The Kuna of eastern Panama are renowned for successfully combating external threats that plague indigenous groups throughout the humid neotropics. For decades they have been stewards of their own semiautonomous homeland, Kuna Yala. Most live on the San Blas Islands that dot the waters of the Caribbean, traveling by canoe to farm, hunt, and harvest plant products in the rain forests that blanket the mainland. Although the Kuna have established a large degree of local control over their lands, internal pressures imperil their resources and their cultural identity.
Plants and Animals in the Life of the Kuna is a collection of research and essays compiled and co-written by Jorge Ventocilla and two indigenous biologists, Heraclio Herrera and Valerio Núñez. It documents Kuna culture, subsistence strategies, and traditional ecological knowledge while warning of the dangers of increased involvement in market economies. It does what many advocate but few accomplish by presenting indigenous views of ecology and culture. Written in large part by the Kuna for the Kuna, this book is one of the first comprehensive publications on ethnobiology that represents indigenous voices, giving outsiders a rare opportunity "to eavesdrop, to listen as they exhort each other, to wake up, and to change."
One chapter provides illuminating information on the behavior and diet of game species and includes unique observations from the local, indigenous vantage point. A case study of hunting in the community of Gangandi highlights the importance of gardens and fallows as wildlife foraging areas, elucidating the intimate relationship between Kuna culture and mammal ecology. Another chapter describes the natural history and economy of lobsters, while yet another details the medicinal uses of more than 25 plants. Elegant drawings and illustrations by Kuna artists personalize the book, offering a window into daily life in the region. The book also includes moving testimonials from indigenous leaders who laud the spiritual connections between Kuna culture and the natural world, and lament the corrupting influence of insatiable market demand. Today, few young people are willing to take advantage of the `living libraries' embodied in their elders, turning instead to paid employment and the sale of natural products. By supplanting traditional sharing and exchange, money is undermining the cultural unity of the Kuna that has been so essential in their collective struggle for self-determination.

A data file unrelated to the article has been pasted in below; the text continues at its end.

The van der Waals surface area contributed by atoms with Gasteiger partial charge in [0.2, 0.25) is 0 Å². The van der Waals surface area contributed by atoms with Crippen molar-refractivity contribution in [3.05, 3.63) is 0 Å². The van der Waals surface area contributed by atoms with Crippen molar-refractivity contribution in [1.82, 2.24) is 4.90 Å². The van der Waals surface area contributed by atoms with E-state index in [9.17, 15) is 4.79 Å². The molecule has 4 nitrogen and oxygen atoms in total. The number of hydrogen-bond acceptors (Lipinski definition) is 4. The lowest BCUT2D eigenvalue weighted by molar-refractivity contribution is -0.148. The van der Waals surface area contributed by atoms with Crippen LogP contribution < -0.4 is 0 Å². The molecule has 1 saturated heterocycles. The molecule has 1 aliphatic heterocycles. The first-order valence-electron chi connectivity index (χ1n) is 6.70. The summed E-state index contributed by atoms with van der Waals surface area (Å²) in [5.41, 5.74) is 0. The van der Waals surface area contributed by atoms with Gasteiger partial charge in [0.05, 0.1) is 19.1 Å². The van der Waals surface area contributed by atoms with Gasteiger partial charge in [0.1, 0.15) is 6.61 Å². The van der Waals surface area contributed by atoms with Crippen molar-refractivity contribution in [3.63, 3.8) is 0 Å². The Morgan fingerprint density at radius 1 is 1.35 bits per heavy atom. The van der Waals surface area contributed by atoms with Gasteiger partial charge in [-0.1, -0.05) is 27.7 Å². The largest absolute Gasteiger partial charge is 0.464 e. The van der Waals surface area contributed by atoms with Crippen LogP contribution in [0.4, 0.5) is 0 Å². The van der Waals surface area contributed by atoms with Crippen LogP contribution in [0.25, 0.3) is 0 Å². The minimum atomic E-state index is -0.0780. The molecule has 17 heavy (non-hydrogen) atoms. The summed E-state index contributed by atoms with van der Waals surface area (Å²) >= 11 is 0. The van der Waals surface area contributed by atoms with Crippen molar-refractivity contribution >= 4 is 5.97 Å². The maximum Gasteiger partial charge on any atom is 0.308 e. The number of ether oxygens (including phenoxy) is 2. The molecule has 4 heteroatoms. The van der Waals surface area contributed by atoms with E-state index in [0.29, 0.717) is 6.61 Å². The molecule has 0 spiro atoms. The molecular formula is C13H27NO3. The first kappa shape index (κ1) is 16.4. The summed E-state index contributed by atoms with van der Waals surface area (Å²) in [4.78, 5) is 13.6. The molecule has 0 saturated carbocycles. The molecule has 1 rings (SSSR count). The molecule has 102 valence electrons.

The authors provide a wealth of scientific and cultural information that is as fascinating as it is critical. The book reveals the sterility of debates in which indigenous peoples are labeled as either `noble savages' or unwitting enemies of nature by demonstrating that the Kuna are acutely aware of their impact on natural resources and that they have the skills to actively participate in innovative conservation management strategies that integrate Western science and age-old traditions.
Article copyright Cultural Survival, Inc.